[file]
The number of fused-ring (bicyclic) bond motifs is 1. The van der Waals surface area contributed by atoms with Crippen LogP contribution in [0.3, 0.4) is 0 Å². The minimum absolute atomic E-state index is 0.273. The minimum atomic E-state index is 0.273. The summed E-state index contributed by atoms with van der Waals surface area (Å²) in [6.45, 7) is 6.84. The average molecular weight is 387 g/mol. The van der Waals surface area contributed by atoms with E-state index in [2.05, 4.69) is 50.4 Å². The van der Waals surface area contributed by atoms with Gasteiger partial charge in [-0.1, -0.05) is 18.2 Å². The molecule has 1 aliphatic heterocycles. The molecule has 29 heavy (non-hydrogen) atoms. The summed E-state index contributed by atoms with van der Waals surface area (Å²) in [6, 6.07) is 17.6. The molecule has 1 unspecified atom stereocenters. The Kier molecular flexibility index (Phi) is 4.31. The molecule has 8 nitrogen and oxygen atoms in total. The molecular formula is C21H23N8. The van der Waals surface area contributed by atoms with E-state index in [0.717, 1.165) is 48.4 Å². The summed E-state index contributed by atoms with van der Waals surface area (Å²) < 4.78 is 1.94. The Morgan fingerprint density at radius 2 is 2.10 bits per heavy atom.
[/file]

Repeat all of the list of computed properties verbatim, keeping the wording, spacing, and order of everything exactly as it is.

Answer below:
The number of fused-ring (bicyclic) bond motifs is 1. The van der Waals surface area contributed by atoms with Crippen LogP contribution in [0.3, 0.4) is 0 Å². The minimum absolute atomic E-state index is 0.273. The minimum atomic E-state index is 0.273. The summed E-state index contributed by atoms with van der Waals surface area (Å²) in [6.45, 7) is 6.84. The average molecular weight is 387 g/mol. The van der Waals surface area contributed by atoms with E-state index in [2.05, 4.69) is 50.4 Å². The van der Waals surface area contributed by atoms with Gasteiger partial charge in [-0.1, -0.05) is 18.2 Å². The molecule has 1 aliphatic heterocycles. The molecule has 29 heavy (non-hydrogen) atoms. The summed E-state index contributed by atoms with van der Waals surface area (Å²) in [6, 6.07) is 17.6. The molecule has 1 unspecified atom stereocenters. The Kier molecular flexibility index (Phi) is 4.31. The molecule has 8 nitrogen and oxygen atoms in total. The molecular formula is C21H23N8. The van der Waals surface area contributed by atoms with E-state index in [0.717, 1.165) is 48.4 Å². The summed E-state index contributed by atoms with van der Waals surface area (Å²) < 4.78 is 1.94. The Morgan fingerprint density at radius 2 is 2.10 bits per heavy atom.